How and Why Submariners with Squeaky Voices have been banned
To say this is about female submariners would not be the whole truth. It is about submariners of both genders who appear in the miniseries The Deep (Episode 2 recap).
Exactly one week after M.E. posted this August 4th First episode review of BBC's "The Deep":
BBC turns out some top-notch programming. Hopefully, this mini-series will eventually resurface as one. Take, for example, the advanced Neon-Ox noble gas mixture being used in the series opener. May we presume it is also inhaled by Royal Navy divers and had already been published in Wikileaks?
The following excerpts appeared in a BBC YouTube video dated August 11, 2010, in which "Simon Donald and Producer Will Gould talk about dramatising science, James Cameron, moon pools and creating extraordinary underwater environments."
In The Science of the Deep writer Simon Donald states [0:07],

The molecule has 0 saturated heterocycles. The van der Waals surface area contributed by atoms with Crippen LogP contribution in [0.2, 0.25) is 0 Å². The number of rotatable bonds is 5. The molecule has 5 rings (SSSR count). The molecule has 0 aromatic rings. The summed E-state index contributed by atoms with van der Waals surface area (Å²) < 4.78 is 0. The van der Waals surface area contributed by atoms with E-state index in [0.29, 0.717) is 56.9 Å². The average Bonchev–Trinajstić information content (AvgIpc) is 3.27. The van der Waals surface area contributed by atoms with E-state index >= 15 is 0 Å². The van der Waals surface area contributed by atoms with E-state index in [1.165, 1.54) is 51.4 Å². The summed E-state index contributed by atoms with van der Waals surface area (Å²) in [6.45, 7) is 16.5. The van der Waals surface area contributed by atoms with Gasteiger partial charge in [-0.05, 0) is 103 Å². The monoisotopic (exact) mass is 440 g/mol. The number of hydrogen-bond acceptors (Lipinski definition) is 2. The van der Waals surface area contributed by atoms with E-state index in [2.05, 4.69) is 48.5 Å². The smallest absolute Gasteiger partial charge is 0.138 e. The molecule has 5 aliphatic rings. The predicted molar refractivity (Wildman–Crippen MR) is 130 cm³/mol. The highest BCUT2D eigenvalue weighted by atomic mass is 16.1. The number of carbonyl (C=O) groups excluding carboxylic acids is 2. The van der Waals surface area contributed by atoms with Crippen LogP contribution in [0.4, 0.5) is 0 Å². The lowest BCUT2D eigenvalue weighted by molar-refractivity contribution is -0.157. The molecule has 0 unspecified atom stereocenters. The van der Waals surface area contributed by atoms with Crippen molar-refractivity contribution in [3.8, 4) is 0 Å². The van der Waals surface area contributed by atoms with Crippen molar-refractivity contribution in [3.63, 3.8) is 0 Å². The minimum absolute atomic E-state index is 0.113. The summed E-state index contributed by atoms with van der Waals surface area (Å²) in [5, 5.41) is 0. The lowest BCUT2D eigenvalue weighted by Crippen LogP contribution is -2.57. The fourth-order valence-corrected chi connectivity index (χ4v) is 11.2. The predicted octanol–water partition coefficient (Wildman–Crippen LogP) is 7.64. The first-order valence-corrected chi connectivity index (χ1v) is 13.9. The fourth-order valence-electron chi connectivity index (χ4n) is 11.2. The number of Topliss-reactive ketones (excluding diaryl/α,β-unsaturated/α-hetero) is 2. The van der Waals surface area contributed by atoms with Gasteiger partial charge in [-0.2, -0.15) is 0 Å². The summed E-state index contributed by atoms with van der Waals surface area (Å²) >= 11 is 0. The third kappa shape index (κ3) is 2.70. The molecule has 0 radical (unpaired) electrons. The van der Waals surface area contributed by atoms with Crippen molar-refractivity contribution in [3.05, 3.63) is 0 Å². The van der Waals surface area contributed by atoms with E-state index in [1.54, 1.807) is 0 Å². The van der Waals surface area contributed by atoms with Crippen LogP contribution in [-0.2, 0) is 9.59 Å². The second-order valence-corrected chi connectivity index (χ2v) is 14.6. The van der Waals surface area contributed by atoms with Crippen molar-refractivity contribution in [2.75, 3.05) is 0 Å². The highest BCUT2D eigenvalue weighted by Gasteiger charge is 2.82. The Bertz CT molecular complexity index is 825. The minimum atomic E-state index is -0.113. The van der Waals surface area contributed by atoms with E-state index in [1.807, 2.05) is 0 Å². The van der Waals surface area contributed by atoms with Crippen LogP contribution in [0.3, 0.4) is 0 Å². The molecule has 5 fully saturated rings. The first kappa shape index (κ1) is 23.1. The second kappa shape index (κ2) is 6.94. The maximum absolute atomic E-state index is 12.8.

"There's a lot of science in the show, and, and there's a degree of, in which when you dramatize science you kinda move into a science fiction world a little bit. We've kept that really limited." - The Deep - BBC OneProducer Will Gould further explains as regards NeonOx [2:50], "In reality if they were going to that depth in order to have the pressure on the inside high enough they would have to be breathing a helium mix, which would have ever the more squeaky voices like chipmunks." [emphasis added]
And Mr' Donald [3:00] states: All our submarines run on, on with a NeonOx and breathing system built into them, which is as close to science fiction as, as we've gone really.
Actually previews of The Deep promise a very entertaining and dramatic series, despite the inevitable barbs any theatrical performance of this nature attracts from veteran submariners. The special effects and hull views of Orpheus are also very impressive. No wonder the British have excelled at camouflage.
Submarines are always silent and strange.